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War Stories: Vietnam

War Stories published under this topic are as follows:

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Vietnam How does one become a combat field historian? You would think the combat field historian would be an individual who had a great love of history, studied history or was a history major in college. Those would certainly be ideal prerequisites in a peacetime scenario when you were searching for the ideal candidate.
Note: by Commander Anthony R. DeMarco, USN  19241 Reads  Printer-friendly page



Vietnam Any other time, the scenery would be described as beautiful. The perfectly aligned rows of rubber trees in the Michelin Rubber Planation appeared as a giant formal garden of some English Lord's Manor. The towering trees rose thirty feet or more; and as they reached for the sun, they created a strange environment under their carpet of leaves. Occasionally you would see underbrush, but for the most part, just well maintained rubber trees yielding their thick, dirty, milk-gravy sap which seemed to crawl as it moved from the tap into the container.
Note: by Edward J. Domaleski Jr., 25th Infantry Division  9332 Reads  Printer-friendly page



Vietnam It was November of 1968. We were in an area we called the Oregon Trail. Not sure where it was other than it was in II Corps. It was mountainous terrain -- not like the dimples sometimes called mountains in the Eastern U.S. Steep slopes, high cliffs, waterfalls, few valleys but many brush-filled ravines. More like the mountains of the Pacific Northwest -- different vegetation of course.
Note: by Craig E. Thompson   8725 Reads  Printer-friendly page



Vietnam The Short Range Ambush Platoon was organized as a small force whose primary mission was night ambush. SRAP was capable of operating independently without the support of any other elements. I can't speak for the entire platoon, but during my time, to my knowledge SRAP was Ranger led, and ably so. The first group was selected by SFC Jay Holloway from the battalion on an individual basis.
Note: by John Smerdon, 1/50 Infantry  9221 Reads  Printer-friendly page



Vietnam I flew several of these missions, and we always got secondary explosions and almost never needed the OV10's or snakes to light off the drop. It seemed as if the barrels rupturing and scrapping together created a good fuse and light off. Beyond the Flights mentioned I remember flying a mission in support of the ROK Marines with one CH-53 where we naped Football Island.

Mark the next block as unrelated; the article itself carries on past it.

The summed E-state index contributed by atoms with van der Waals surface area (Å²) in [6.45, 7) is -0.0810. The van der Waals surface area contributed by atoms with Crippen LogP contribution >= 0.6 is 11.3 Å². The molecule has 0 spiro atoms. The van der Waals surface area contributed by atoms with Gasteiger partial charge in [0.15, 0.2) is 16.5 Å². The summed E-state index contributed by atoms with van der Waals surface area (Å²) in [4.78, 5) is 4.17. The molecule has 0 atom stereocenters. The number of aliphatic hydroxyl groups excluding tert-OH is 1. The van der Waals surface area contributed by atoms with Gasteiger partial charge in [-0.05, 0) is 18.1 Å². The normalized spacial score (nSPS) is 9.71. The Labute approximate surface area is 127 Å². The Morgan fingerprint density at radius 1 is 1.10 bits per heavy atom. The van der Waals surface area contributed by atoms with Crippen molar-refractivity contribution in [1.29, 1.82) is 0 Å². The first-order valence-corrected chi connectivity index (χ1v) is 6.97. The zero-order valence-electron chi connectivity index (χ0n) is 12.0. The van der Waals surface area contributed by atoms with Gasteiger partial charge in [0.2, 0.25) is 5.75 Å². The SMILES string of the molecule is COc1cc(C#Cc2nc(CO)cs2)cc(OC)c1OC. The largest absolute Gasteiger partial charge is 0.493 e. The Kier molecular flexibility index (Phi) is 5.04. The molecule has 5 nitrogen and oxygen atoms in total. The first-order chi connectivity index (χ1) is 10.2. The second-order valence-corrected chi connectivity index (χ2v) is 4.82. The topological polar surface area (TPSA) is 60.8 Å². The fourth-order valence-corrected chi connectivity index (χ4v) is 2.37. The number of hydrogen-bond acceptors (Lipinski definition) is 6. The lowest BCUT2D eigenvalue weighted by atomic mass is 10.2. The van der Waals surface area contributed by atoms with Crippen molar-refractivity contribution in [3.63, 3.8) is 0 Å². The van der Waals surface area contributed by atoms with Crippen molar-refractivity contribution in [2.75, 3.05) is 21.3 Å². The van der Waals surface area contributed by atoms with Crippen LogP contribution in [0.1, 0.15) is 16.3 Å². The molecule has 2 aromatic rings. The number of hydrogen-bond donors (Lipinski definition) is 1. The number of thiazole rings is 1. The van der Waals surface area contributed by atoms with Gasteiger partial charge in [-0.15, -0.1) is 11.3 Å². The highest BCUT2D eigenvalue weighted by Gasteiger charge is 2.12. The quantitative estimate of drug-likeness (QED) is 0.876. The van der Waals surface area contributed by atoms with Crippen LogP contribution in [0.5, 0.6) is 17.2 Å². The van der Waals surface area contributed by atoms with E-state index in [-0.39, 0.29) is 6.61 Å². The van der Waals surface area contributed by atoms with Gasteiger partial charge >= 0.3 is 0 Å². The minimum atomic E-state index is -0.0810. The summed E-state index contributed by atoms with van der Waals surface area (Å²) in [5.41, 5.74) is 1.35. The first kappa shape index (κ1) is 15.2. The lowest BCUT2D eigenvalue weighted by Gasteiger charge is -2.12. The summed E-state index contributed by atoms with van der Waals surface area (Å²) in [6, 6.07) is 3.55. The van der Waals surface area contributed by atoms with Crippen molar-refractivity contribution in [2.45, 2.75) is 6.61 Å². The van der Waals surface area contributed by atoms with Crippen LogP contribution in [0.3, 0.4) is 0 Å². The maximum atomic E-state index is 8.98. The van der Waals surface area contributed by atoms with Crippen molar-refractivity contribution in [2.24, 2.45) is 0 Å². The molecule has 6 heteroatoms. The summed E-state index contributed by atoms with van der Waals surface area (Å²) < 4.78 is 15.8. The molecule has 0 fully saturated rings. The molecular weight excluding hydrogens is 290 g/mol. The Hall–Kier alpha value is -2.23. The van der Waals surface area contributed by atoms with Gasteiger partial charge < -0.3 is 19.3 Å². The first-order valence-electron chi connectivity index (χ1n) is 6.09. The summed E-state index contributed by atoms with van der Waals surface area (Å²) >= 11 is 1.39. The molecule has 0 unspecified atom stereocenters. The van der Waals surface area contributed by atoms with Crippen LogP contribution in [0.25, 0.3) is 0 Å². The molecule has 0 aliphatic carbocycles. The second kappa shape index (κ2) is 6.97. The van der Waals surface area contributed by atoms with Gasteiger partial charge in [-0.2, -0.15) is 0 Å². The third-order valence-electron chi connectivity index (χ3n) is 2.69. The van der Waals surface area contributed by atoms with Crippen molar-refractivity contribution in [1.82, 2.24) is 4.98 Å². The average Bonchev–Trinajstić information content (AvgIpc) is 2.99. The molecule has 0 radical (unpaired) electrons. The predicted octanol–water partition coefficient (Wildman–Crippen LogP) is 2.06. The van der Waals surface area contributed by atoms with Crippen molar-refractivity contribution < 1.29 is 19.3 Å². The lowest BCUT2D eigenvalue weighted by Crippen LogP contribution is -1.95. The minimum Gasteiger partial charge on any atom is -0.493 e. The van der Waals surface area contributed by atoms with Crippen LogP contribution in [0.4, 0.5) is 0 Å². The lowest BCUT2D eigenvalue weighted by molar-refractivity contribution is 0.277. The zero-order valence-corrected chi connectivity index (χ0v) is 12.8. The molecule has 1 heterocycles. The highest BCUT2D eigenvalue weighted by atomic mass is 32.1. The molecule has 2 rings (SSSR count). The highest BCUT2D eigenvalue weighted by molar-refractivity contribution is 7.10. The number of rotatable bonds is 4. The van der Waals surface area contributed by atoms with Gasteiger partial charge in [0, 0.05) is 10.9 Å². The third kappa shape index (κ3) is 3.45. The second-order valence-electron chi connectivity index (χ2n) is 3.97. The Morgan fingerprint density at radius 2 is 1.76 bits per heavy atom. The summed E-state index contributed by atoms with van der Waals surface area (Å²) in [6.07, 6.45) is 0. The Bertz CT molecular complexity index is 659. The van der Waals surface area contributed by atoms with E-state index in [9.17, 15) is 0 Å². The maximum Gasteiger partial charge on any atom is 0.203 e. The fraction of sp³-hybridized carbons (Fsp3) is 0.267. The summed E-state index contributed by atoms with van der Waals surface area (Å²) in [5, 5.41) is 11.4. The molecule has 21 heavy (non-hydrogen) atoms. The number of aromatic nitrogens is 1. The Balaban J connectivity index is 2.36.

Note: by Doug Raupp  8005 Reads  Printer-friendly page



Vietnam The 1/50 finished its participation in the joint Operation Cochise and counterpart ARVN operation in the Soui Ca Valley and moved to AO Walker, An Khe area with the mission of securing QL19 and conducting operations within the AO, securing LZ Schueller, LZ Action, manning Strong Points and bridges along a historic but treacherous road, QL19. QL stands for National Highway in Vietnamese.
Note: by Rigo Ordaz, 1st Bn (Mech), 50th Infantry   12415 Reads  Printer-friendly page



Vietnam This was on my very first patrol, my first week in the bush as we moved along a steep ridge. There had been no contact yet, but there was considerable evidence of enemy presence. (We made contact a few days later on an NVA Hospital).
Note: By Steve Boyer   7580 Reads  Printer-friendly page



Vietnam One night in late '67 at Marine Quang Tri Forward, I was assigned to generator watch. It is very boring to watch a 500kw Buddha generator generate. We had to keep one generator on-line, because the air strip was finished; and we might need the airfield lighting in an emergency. To ease the boredom, I had been watching a praying mantis approach some unremembered insect so slowly. The motion was almost imperceptible.
Note: by Mike Howard  7841 Reads  Printer-friendly page